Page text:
The Question of Equality

The Question of Equality
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The Question of Equality

Una mini-serie di documentari realizzata per la prima volta dalla rete televisiva PBS sulle questioni gay e lesbiche, composta da quattro parti. Il regista gay Dong dirige il primo episodio, “OutRage ’69” (1995, 60 min.) che racconta gli avvenimenti legati alla rivolta di Stonewall nel Greenwich Village a New York nell’estate del 1969, evento che molti storici citano come punto di partenza per il moderno movimento per i diritti civili di gay e lesbiche.
Il documentario inizia il suo racconto pochi anni prima della famosa rivolta, con interviste ai membri dell’associazione pioneristica pro-gay Mattachine Society e a vecchi gay e lesbiche che ricordano quale era la situazione precedente a quei fatti, quando i bar gay erano gestiti dalla mafia ed era illegale non solo l’omosessualità ma anche il tenersi per mano tra persone dello stesso sesso. In uno spezzone del 1967, che rappresenta bene quegli anni, vediamo Ronald Regan descrivere l’omosessualità come una “tragica malattia”. La rivolta dello Stonewall del 1969 aveva galvanizzato i gay e le lesbiche che in un primo tempo si ritrovarono riuniti sotto le bandiere del Gay Liberation Front. Il movimento poi si spezzò, quando emersero progetti più radicali ed interessi diversi (inclusi i diritti di lesbiche e transgender). Concludendo il racconto prima della comparsa dell’AIDS, Dong mostra che nonostante i diversi interessi ed approcci e la comparsa a metà degli anni ’70 di forti gruppi omofobi di destra, il movimento per i diritti dei gay e delle lesbiche è cresciuto, maturato ed ha ottenuto successi su molti fronti. (R.M.)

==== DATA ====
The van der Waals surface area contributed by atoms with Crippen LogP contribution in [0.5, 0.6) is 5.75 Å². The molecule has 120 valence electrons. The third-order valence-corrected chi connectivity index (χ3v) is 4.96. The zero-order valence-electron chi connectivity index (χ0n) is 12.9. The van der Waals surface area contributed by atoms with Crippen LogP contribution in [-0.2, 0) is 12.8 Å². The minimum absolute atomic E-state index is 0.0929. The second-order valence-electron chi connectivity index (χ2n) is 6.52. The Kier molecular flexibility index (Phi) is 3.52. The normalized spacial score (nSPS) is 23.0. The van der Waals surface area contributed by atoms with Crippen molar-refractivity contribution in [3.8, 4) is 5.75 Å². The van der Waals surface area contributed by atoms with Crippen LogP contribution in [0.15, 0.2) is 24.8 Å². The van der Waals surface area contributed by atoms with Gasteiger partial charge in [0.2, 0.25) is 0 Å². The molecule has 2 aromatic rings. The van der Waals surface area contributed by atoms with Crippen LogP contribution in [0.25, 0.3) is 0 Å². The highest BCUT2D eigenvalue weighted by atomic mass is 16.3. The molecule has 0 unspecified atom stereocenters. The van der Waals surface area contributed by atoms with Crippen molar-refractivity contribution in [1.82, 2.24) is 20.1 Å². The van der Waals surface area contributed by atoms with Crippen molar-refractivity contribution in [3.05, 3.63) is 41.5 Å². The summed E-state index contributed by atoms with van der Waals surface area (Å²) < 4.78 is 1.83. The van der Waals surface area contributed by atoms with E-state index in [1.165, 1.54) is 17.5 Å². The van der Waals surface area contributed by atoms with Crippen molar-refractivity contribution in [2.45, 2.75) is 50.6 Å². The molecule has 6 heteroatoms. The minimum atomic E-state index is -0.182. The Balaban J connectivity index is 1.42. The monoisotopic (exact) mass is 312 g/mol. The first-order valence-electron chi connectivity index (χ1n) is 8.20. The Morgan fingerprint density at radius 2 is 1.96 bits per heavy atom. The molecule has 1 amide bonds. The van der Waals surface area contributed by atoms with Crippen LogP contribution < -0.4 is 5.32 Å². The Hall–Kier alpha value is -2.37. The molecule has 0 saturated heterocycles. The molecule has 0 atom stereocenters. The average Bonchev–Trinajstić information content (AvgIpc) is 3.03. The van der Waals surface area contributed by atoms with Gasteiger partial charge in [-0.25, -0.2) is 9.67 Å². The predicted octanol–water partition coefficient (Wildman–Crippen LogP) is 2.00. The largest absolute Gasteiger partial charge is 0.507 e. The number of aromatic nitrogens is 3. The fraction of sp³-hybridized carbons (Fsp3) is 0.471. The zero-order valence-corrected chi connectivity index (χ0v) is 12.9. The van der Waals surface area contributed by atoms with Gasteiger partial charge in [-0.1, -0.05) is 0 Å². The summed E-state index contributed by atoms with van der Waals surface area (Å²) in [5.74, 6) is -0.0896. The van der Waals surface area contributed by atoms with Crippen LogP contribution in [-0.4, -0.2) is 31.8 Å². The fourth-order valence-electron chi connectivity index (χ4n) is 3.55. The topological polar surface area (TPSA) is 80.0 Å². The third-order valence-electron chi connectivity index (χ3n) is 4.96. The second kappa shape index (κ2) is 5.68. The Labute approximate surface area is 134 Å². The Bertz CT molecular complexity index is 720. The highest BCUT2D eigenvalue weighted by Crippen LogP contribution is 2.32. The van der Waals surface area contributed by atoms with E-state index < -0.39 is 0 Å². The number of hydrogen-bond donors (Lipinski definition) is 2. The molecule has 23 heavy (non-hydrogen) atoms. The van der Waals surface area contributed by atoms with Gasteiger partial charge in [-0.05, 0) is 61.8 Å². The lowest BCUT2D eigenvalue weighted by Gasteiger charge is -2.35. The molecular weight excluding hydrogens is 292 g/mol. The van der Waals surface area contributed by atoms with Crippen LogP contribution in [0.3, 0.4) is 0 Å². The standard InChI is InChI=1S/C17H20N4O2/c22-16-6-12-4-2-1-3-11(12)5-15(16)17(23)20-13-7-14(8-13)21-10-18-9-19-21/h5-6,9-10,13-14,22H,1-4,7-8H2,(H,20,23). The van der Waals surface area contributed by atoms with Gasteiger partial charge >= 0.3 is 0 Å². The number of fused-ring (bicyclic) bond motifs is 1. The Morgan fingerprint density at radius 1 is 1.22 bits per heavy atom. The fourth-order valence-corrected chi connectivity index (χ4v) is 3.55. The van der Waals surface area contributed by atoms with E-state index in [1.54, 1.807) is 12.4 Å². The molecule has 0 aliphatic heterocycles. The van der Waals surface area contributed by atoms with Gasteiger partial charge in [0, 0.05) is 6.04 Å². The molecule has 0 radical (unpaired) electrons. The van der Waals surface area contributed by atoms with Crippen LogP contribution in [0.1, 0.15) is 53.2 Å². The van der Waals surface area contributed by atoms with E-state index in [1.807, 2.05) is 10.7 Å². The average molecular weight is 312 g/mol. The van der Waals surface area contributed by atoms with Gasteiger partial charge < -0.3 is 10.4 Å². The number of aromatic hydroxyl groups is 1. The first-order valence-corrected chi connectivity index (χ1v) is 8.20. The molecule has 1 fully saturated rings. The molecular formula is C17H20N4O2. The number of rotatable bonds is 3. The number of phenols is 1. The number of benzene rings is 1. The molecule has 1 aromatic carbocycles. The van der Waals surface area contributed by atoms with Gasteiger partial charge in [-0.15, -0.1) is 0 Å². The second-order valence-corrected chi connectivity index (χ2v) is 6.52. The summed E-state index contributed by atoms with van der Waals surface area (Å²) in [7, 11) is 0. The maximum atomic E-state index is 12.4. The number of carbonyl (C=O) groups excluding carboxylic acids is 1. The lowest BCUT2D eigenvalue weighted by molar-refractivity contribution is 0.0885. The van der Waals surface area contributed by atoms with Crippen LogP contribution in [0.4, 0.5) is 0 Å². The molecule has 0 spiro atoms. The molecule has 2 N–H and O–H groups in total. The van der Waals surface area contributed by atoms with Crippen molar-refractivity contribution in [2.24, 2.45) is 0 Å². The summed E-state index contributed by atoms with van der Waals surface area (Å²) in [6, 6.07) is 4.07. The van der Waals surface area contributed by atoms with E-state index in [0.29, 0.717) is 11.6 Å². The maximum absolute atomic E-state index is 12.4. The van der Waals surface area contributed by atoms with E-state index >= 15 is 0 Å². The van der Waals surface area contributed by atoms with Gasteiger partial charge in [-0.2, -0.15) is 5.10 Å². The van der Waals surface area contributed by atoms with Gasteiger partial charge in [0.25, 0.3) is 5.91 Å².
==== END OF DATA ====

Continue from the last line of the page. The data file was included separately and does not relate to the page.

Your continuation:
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trailer: The Question of Equality

https://youtube.com/watch?v=r0ZOm2UMeZY%3Ffs%3D1%26hl%3Dit_IT

Varie

I quattro titoli della serie:

“Out Rage ’69” diretto da Arthur Dong
Part One, Out Rage ’69 – Revisiting key historical moments that sparked the formation of the gay and lesbian rights movement.

“Culture Wars” diretto da Tina Di Feliciantonio
Part Two, Culture Wars – Probes the violent anti-gay backlash in the midst of the AIDS crisis.

“Hollow Liberty” diretto da Robyn Hutt
Part Three, Hollow Liberty – Focusing on the federal laws and policies that effectively restrict the rights of gay and lesbian Americans.

“Generation Q” diretto da Robert Byrd
Part Four, Generation Q – Highlights the challenges and triumphs of today’s lesbian and gay youth.

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“Out Rage ’69” diretto da Arthur Dong

From Stonewall to Anita Bryant, to Oregon Measure 9 and “don’t ask, don’t tell,” the Gay Liberation movement has fought for equal rights in a climate of hatred, violence, intolerance, and discrimination. The Independent Television Service and Testing the Limits presents The Question of Equality, a unique four-part series which shows a multi-faceted history of the gay and lesbian civil rights movement.